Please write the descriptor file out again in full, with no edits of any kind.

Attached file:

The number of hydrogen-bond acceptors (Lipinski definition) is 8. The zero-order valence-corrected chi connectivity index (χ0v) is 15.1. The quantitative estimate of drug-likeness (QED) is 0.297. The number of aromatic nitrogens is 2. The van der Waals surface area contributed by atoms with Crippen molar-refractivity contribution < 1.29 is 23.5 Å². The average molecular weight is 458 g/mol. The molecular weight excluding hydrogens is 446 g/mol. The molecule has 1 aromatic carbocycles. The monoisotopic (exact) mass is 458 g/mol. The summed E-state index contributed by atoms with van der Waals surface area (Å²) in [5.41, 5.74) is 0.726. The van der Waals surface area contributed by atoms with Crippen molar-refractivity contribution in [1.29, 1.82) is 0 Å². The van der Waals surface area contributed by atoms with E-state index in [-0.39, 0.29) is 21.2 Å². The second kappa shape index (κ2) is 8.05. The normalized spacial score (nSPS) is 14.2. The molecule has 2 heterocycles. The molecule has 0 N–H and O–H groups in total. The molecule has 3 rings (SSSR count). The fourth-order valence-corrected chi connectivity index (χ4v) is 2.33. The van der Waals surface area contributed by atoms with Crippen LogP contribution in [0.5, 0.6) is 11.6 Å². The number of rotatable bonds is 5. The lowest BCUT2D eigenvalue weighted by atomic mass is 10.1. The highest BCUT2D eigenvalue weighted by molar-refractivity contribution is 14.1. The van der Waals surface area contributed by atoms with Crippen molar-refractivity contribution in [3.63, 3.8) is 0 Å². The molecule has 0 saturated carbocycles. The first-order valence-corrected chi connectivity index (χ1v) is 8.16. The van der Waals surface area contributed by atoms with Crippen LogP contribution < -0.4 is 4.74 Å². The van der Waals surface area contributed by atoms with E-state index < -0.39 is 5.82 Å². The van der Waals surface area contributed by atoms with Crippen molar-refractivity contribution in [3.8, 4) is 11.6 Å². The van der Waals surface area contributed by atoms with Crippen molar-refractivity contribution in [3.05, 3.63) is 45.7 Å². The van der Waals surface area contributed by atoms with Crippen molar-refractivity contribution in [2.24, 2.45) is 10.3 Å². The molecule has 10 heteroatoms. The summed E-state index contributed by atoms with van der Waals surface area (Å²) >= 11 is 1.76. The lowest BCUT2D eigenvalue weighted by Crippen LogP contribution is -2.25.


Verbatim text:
The number of hydrogen-bond acceptors (Lipinski definition) is 8. The zero-order valence-corrected chi connectivity index (χ0v) is 15.1. The quantitative estimate of drug-likeness (QED) is 0.297. The number of aromatic nitrogens is 2. The van der Waals surface area contributed by atoms with Crippen molar-refractivity contribution < 1.29 is 23.5 Å². The average molecular weight is 458 g/mol. The molecular weight excluding hydrogens is 446 g/mol. The molecule has 1 aromatic carbocycles. The monoisotopic (exact) mass is 458 g/mol. The summed E-state index contributed by atoms with van der Waals surface area (Å²) in [5.41, 5.74) is 0.726. The van der Waals surface area contributed by atoms with Crippen molar-refractivity contribution in [1.29, 1.82) is 0 Å². The van der Waals surface area contributed by atoms with E-state index in [-0.39, 0.29) is 21.2 Å². The second kappa shape index (κ2) is 8.05. The normalized spacial score (nSPS) is 14.2. The molecule has 2 heterocycles. The molecule has 0 N–H and O–H groups in total. The molecule has 3 rings (SSSR count). The fourth-order valence-corrected chi connectivity index (χ4v) is 2.33. The van der Waals surface area contributed by atoms with Crippen LogP contribution in [0.5, 0.6) is 11.6 Å². The number of rotatable bonds is 5. The lowest BCUT2D eigenvalue weighted by atomic mass is 10.1. The highest BCUT2D eigenvalue weighted by molar-refractivity contribution is 14.1. The van der Waals surface area contributed by atoms with Crippen molar-refractivity contribution in [3.63, 3.8) is 0 Å². The molecule has 0 saturated carbocycles. The first-order valence-corrected chi connectivity index (χ1v) is 8.16. The van der Waals surface area contributed by atoms with Crippen LogP contribution < -0.4 is 4.74 Å². The van der Waals surface area contributed by atoms with E-state index < -0.39 is 5.82 Å². The van der Waals surface area contributed by atoms with Crippen molar-refractivity contribution in [3.8, 4) is 11.6 Å². The van der Waals surface area contributed by atoms with Crippen molar-refractivity contribution in [3.05, 3.63) is 45.7 Å². The van der Waals surface area contributed by atoms with Crippen molar-refractivity contribution in [2.24, 2.45) is 10.3 Å². The molecule has 10 heteroatoms. The summed E-state index contributed by atoms with van der Waals surface area (Å²) >= 11 is 1.76. The lowest BCUT2D eigenvalue weighted by Crippen LogP contribution is -2.25.